Historic Gateway Stalls the Last Piece of the Christian Science Plaza Renovation

By Beth Treffeisen

A historic 1934 gateway that served as the original entranceway into the Publishing House of the First Church of Christ, Scientist, has stalled the last piece of the plaza restoration and repair project.

At a Boston Landmarks Commission meeting held on Tuesday, May 23, the Commission denied without prejudice the application to wall in the Massachusetts Avenue Garden and remove the gateway.

The gateway once served as the only entranceway into the garden that sat behind a 14-foot-high wall, to create a secluded area for those who worked in the publishing house.

During a “wall-breaking” ceremony in February 2001, as part of the Mary Baker Eddy Library renovation, significant portions of the wall were removed to make the Library accessible and welcoming to the public.

But now, the entrance for the library sits to the right of the gateway, causing a dissonance between the two entry points.

Scott Preller from Christian Science remembered that there was once a beautiful sunken garden behind the wall where he often ate lunch. But he said that went away when the wall was taken down.

“We were really trying to make it welcoming and engaging place but this is an area that doesn’t provide a working place,” said Preller. “It is a quiet and thoughtful place but it also serves as an entrance to the library – it’s at most just a bus stop.”

Robin Hoagland of Christian Science said that the library wants to have a wall in order to have an enclosed space for children activities and to block the sound of the busy street. The wall will be glass to keep the visibility and make it welcoming for anyone to use.

In order to make the space they envision it includes taking down the gateway that left alone sticks out almost as a relic.

“When you were here last our biggest request was to see moving the gateway in the corner and this plan doesn’t have any design,” said Commissioner David Beraducci. “You are violating guidelines by taking away that arch.”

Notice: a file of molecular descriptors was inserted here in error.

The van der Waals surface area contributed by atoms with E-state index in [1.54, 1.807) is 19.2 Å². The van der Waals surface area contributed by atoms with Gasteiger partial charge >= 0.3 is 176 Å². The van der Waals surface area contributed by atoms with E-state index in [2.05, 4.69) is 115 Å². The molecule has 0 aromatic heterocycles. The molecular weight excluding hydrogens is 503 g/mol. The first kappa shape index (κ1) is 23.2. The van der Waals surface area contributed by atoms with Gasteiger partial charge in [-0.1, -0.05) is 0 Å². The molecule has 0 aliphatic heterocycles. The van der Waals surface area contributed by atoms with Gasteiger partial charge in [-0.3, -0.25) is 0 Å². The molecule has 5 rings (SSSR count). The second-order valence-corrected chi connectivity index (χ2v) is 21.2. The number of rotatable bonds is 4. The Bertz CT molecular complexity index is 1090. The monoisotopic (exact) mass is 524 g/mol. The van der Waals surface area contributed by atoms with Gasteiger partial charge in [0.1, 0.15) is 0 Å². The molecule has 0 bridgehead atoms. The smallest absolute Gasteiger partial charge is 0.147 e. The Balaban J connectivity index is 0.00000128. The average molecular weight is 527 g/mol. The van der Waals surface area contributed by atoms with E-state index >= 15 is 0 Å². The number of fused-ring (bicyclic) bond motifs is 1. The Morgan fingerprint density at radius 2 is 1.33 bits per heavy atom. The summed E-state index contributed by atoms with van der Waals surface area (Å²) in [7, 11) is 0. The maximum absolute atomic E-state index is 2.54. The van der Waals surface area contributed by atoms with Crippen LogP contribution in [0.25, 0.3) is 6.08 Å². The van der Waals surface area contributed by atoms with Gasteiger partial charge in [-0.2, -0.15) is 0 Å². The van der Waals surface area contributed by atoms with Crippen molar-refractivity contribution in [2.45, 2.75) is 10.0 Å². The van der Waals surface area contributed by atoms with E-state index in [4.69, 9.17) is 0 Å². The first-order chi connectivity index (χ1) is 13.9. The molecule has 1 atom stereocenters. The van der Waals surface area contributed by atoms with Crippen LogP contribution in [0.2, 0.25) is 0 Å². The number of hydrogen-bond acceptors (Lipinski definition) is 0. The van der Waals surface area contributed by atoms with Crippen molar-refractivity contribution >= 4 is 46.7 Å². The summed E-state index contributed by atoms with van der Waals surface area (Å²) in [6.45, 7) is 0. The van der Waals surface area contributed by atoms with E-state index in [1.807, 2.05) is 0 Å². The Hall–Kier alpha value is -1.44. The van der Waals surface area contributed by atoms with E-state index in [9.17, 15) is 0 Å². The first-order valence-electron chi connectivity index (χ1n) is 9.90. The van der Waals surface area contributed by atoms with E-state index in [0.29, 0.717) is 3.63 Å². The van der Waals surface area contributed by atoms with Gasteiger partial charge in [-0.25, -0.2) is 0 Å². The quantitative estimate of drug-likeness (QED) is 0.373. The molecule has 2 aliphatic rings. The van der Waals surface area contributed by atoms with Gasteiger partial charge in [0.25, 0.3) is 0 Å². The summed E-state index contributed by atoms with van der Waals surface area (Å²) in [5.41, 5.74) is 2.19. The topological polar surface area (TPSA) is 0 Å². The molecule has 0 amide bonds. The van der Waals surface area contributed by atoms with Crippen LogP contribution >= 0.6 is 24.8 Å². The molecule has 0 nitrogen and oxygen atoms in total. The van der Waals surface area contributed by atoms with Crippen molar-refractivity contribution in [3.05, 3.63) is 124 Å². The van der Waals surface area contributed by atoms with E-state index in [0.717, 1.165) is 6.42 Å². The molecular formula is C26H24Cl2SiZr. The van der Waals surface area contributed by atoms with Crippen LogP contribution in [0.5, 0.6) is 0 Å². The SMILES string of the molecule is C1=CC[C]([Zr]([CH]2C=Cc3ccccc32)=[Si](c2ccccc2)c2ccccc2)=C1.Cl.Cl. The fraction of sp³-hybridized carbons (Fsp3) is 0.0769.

Commissioner Richard Yeager was upset to hear that there is no thought of salvaging the arch by moving it over or relocating it.

Commissioner Brad Walker understands why the designer would like to remove it.

“To me it is already removed from the context of an entrance way and it makes me feel a bit squeamish – it looks like a relic,” said Walker. “But you are stripping away any reminisce of that previous history.”

Preller said that the archway doesn’t align with the entrance to the library and caused issues when they looked at the re-design and had concerns of filling in the archway with a glass wall.

“It doesn’t feel like you had a design by filling it in because it wasn’t working,” said Preller.

Hoagland added that it is not the real entrance to the plaza itself and is a much more quiet entrance to the area.

“By having the arch there that would disproportionately emphasis it,” said Hoagland.

The Commissioners made it clear that they liked every other aspect of the proposed design but couldn’t budge on removing the archway.

Preller said that if the archway cannot be removed they might not spend the money at all to do any of the renovations if the space is going to continue to not to work.

“This is a big request that you are asking us to go along with,” said Beraducci.

Yeager said, “You are saying that leaving the arch there is going to prohibit this space but I don’t think so. It shows the history, past and relevance.”

Beraducci said that he cannot say yes to the removal of the arch until he is sure there is no other situation that incorporates it.

“It is really unfortunate you didn’t have designs of other situations,” said Beraducci. “If we decide to go along with it would feel like there is no other alternative.”

The Commission denied without prejudice to allow Christian Science to come back with a new design that incorporates the archway.

Another site visit will be scheduled between the Commissioners and the designers in the upcoming future.

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